Current status: The Eastern Maar traditional owner group and the State have agreed to negotiate a Recognition and Settlement Agreement.
The Eastern Maar traditional owner group is seeking to negotiate a Recognition and Settlement Agreement under the Traditional Owner Settlement Act 2010 (Vic). Such an agreement would recognise the traditional owner rights of the Eastern Maar over a given area (Country) and may include associated agreements about the use and management of public land, amongst other matters, to resolve native title claims outside of the Federal Court process.
On 2 November 2017, Attorney-General the Hon Martin Pakula MP announced that the Victorian Government and the Eastern Maar traditional owner group had agreed to commence negotiations to enter into a Recognition and Settlement Agreement (RSA) under the Traditional Owner Settlement Act 2010.
The Victorian Government’s decision to commence negotiations is on the basis that Eastern Maar have met the State’s threshold requirements. The Government took into account submissions received from Victorian Traditional Owners during the six-week threshold notification period that ended in November 2015.
Negotiation area for the Eastern Marr recognition and settlement agreement
(a downloadable version is available at the bottom of the page)
Guidance notes for land users and land managers:
- The negotiation area.
The area that is the subject of negotiations between the Eastern Maar and the State for a Recognition and Settlement Agreement, is shown on the map below
- Outstanding resolution of the certain boundaries of the negotiation area.
Parts of the external boundaries of the negotiation area remain subject to further resolution, as indicated by the dotted lines in the map below. These boundaries are subject to the outcome of further agreement-making efforts between the Eastern Maar and their neighbouring Traditional Owner groups. Boundary negotiations are underway in the north-west with the Wotjobaluk Peoples. In the east, the Eastern Maar are seeking boundary negotiations with the Wadawurrung traditional owner group. If such boundary negotiations are not able to proceed, the State will consider (before entering into the RSA) whether another process to resolve the boundaries is appropriate.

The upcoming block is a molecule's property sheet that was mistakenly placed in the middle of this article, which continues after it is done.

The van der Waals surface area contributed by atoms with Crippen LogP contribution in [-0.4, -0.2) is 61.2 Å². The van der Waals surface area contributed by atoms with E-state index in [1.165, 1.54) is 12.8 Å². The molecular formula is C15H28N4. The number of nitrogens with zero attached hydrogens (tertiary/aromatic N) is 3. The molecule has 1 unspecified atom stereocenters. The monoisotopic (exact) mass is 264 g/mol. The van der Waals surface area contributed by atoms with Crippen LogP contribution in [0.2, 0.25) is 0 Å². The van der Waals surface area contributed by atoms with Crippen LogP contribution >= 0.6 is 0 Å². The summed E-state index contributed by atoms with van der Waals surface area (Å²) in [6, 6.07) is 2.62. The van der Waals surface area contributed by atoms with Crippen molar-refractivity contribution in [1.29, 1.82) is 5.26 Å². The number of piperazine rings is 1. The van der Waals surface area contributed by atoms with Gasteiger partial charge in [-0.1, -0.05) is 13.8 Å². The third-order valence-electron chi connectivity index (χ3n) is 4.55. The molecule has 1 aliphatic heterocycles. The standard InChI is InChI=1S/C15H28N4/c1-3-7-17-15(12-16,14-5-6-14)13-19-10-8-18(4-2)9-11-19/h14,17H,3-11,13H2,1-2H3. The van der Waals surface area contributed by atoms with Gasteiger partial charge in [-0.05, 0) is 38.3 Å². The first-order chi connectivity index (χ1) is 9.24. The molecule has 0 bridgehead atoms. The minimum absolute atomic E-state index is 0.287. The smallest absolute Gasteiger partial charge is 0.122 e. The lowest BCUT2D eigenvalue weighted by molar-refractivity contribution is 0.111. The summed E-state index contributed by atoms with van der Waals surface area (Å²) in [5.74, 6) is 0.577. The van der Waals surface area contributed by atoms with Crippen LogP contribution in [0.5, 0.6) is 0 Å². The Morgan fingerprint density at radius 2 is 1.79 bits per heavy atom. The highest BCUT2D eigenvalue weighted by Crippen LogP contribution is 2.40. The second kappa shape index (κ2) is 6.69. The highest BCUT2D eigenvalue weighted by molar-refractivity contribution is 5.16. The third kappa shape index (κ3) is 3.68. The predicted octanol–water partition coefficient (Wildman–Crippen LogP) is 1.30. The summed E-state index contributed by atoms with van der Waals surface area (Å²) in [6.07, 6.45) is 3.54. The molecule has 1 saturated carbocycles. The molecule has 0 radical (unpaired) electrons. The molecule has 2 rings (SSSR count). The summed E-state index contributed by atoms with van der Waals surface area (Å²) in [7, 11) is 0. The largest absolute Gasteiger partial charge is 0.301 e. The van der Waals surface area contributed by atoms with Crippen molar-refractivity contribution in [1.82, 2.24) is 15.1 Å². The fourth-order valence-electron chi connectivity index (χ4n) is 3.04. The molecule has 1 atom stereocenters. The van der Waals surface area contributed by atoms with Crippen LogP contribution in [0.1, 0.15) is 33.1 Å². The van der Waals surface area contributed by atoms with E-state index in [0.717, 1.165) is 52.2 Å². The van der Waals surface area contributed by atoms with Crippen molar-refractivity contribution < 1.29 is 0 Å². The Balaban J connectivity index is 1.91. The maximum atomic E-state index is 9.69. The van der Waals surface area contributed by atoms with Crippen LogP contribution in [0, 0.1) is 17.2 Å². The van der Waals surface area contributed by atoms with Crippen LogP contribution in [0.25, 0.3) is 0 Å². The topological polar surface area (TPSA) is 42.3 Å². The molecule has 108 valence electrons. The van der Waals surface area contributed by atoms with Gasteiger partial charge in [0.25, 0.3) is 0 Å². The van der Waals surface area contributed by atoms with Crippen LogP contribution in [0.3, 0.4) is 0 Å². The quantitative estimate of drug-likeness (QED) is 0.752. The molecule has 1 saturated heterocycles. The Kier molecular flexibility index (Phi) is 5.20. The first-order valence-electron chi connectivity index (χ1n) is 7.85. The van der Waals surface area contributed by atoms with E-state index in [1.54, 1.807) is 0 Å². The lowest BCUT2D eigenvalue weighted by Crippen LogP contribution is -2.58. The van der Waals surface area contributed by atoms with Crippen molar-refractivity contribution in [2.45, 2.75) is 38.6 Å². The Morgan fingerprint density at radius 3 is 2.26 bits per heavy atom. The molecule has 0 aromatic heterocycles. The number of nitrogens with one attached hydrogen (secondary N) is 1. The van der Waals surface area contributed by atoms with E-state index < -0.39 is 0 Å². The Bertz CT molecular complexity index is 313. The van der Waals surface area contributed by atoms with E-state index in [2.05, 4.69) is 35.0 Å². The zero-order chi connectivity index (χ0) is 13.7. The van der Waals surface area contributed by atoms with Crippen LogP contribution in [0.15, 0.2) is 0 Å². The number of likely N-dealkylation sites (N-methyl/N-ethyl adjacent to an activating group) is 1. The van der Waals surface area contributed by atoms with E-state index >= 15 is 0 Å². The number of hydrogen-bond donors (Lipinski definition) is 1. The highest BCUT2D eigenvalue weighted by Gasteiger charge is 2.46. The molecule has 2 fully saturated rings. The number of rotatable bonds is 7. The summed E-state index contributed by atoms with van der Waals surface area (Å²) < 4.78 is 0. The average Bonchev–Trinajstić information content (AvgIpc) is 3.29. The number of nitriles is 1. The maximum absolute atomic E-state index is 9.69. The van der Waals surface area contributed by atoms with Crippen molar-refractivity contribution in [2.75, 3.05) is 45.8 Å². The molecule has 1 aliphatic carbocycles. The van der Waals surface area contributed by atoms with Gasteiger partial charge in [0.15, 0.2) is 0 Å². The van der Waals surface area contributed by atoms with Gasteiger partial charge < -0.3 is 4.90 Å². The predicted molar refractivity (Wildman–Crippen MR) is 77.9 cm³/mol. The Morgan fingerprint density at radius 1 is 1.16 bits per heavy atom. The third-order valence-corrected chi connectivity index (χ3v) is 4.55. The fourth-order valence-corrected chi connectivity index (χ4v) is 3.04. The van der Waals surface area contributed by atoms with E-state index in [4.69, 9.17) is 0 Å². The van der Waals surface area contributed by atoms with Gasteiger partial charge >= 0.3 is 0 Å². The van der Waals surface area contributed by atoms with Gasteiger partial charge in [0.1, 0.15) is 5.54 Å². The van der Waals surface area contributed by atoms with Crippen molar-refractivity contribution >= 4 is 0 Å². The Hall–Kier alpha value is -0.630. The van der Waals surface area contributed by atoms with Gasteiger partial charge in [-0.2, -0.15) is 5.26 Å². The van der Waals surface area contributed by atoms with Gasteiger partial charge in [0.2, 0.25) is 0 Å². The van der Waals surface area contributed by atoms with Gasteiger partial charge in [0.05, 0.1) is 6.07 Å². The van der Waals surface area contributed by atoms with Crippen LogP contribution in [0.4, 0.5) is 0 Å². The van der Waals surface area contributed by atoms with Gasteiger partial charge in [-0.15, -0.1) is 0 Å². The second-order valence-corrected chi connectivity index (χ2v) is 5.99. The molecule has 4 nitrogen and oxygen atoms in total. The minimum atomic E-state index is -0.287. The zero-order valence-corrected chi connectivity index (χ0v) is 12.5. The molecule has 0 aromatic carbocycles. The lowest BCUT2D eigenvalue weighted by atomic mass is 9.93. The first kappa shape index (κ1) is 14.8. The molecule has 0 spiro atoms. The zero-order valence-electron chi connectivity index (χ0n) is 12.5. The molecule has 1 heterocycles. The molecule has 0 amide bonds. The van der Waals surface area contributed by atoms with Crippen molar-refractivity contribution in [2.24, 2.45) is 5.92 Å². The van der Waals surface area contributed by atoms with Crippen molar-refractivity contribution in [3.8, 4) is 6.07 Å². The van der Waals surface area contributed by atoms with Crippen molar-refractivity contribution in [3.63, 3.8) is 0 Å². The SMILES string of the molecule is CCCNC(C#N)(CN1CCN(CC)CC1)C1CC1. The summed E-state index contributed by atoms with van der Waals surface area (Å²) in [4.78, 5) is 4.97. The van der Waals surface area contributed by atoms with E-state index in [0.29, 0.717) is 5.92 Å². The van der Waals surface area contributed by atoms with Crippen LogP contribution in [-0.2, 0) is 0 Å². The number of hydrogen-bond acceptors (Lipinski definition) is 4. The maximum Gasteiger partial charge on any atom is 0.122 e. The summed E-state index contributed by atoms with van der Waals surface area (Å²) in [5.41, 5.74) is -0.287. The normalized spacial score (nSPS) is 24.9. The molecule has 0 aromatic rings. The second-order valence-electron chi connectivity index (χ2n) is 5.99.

- The intersection of Aboriginal Heritage Act 2006 and the Traditional Owner Settlement Act 2010.
Where a Traditional Owner corporation enters into a Recognition and Settlement Agreement under the Traditional Owner Settlement Act 2010 and applies for appointment as a Registered Aboriginal Party under the Aboriginal Heritage Act 2006 (Vic), then the Victorian Aboriginal Heritage Council (VAHC) must appoint that entity and the registration of any existing Registered Aboriginal Party (RAP) over the same area is revoked. The Eastern Maar negotiation area overlaps with the area over which Martang Pty Ltd (Martang) was appointed the RAP in 2007. Martang may remain the RAP over this area until the Eastern Maar Aboriginal Corporation (EMAC) is appointed. In relation to the wider settlement negotiation area, while settlement negotiations with the Eastern Maar are underway, Aboriginal Victoria (in the Department of Premier and Cabinet) will continue to exercise responsibilities relevant to the Aboriginal Heritage Act with EMAC.
- The Eastern Maar native title claim under the Commonwealth Native Title Act 1993.
In 2012, the Eastern Maar traditional owner group lodged a native title determination application (or claim) in the Federal Court of Australia. The claim area comprises part of the negotiation area. The claim was registered on 20 March 2013, from which date the Eastern Maar traditional owner group is entitled to procedural rights in relation to “future acts” under the Native Title Act 1993 (Cth) on certain public land in the claim area. These procedural rights will continue to apply until a Land Use Activity Agreement under the Traditional Owner Settlement Act 2010 commences, as the alternative procedure, as part of the proposed settlement.
- Crown land where Eastern Maar native title was recognised to exist in 2011.
In 2011, the Federal Court of Australia, recognised (with the consent of the State of Victoria and other respondents) that the Eastern Maar and the Gunditjmara together hold co-existent native title rights in certain Crown lands, broadly located between Dunkeld and Yambuk (see the Court’s judgment in Lovett on behalf of the Gunditjmara People v State of Victoria (No 5)  FCA 932, at : http://www.judgments.fedcourt.gov.au/judgments/Judgments/fca/single/2011/2011fca0932 ). The Eastern Maar negotiation area does not include the area subject to the 2011 consent determination.
Native Title Unit
Department of Justice and Community Safety
GPO Box 4356
Melbourne VIC 3001